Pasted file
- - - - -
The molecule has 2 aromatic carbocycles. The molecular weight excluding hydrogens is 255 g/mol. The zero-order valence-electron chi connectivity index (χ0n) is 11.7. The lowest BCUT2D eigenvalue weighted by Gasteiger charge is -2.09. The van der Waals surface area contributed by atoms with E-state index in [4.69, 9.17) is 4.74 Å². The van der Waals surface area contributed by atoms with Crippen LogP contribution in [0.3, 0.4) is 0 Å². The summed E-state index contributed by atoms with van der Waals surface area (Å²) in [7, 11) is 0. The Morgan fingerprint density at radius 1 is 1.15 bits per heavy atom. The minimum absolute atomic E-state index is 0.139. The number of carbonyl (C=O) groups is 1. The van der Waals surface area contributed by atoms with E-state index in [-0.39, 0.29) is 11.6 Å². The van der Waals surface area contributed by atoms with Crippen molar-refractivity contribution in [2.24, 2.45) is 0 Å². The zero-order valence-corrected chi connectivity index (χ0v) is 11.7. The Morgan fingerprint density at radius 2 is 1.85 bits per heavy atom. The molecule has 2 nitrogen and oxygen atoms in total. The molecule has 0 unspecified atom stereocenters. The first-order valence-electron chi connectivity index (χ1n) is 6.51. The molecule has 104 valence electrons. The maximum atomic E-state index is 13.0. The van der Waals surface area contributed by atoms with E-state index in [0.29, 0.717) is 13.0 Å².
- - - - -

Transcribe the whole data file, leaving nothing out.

The molecule has 2 aromatic carbocycles. The molecular weight excluding hydrogens is 255 g/mol. The zero-order valence-electron chi connectivity index (χ0n) is 11.7. The lowest BCUT2D eigenvalue weighted by Gasteiger charge is -2.09. The van der Waals surface area contributed by atoms with E-state index in [4.69, 9.17) is 4.74 Å². The van der Waals surface area contributed by atoms with Crippen LogP contribution in [0.3, 0.4) is 0 Å². The summed E-state index contributed by atoms with van der Waals surface area (Å²) in [7, 11) is 0. The Morgan fingerprint density at radius 1 is 1.15 bits per heavy atom. The minimum absolute atomic E-state index is 0.139. The number of carbonyl (C=O) groups is 1. The van der Waals surface area contributed by atoms with E-state index in [-0.39, 0.29) is 11.6 Å². The van der Waals surface area contributed by atoms with Crippen molar-refractivity contribution in [2.24, 2.45) is 0 Å². The zero-order valence-corrected chi connectivity index (χ0v) is 11.7. The Morgan fingerprint density at radius 2 is 1.85 bits per heavy atom. The molecule has 2 nitrogen and oxygen atoms in total. The molecule has 0 unspecified atom stereocenters. The first-order valence-electron chi connectivity index (χ1n) is 6.51. The molecule has 104 valence electrons. The maximum atomic E-state index is 13.0. The van der Waals surface area contributed by atoms with E-state index in [0.29, 0.717) is 13.0 Å².